By Alexis Kienlen
Some farmers in the Prairies have decided to build their own grain handling systems. These systems have come in handy in the past two years, when tough grain has become more common.
Ron Cloutier farms oilseeds and cereals with his father near Donnelly, Alta. He has a grain handling system with a dumping station and with wet bins that he can access when he comes into the yard.
“Those wet bins feed the grain dryer. From the grain dryer, I’ve got a discharge auger that supplies a bunch of bins. It’s nothing super complicated. I do have the ability to mix different moistures of crops,” he says.
Cloutier has three wet bins, and as the grain dries up during the day, he can change bins and blend. He purchased his dryer in 2018, and it’s big even in comparison to dryers at local elevators.
“I don’t have to wait for any kind of natural drying,” he says. As long as the combines can separate it, I can haul it into my yard and can handle extremely tough crops. That said, we have to be able to unload it. We draw the line when we have to start shoveling out trucks. Then we shut it down. We don’t push that hard.”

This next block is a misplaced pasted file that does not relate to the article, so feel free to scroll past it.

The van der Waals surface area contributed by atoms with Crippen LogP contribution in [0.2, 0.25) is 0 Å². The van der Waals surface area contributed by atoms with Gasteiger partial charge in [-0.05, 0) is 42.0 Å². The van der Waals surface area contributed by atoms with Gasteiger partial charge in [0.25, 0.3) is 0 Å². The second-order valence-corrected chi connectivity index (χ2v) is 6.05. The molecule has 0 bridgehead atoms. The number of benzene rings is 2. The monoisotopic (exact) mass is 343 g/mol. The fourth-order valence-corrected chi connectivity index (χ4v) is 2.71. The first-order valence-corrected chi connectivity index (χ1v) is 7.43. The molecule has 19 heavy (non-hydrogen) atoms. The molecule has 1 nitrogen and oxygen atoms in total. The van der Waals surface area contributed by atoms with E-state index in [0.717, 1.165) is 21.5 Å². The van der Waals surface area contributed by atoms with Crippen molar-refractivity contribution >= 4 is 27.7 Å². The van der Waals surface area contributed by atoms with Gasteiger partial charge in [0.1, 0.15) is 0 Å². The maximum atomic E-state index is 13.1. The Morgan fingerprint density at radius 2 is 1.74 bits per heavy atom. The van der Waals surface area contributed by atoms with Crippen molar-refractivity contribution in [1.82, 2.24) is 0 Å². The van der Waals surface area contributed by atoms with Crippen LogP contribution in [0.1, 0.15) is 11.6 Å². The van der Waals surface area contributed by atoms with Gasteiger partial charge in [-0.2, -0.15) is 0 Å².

Cloutier said being able to manage the toughness of his grain, prevent spoilage and control his grain quality are a few of the perks of his setup.
His system combines old school technology with new technology.
“Some of the big operations now, they’ve got all these grain pumps and ability to recirculate. I do have the ability to recirculate if it gets too tough … with an auger,” he says. “I do have one grain leg that because of the dryer’s capacity, it’s a lot taller than what I had before. There’s no grain auger that could reach that now.”
Cloutier started farming with his father in 1998, and they’ve had grain dryers on their farm ever since.
“My dad redesigned the grain yard in 1998. He had the grain bin circle concept and turned it into a full circle,” he says. Basically, I have a surge bin behind the dryer that is kind of the outer perimeter of the circle. From there, I go to the outer perimeter of the circle and I’ve got a larger, seven-foot auger. I still have a bit of capacity.”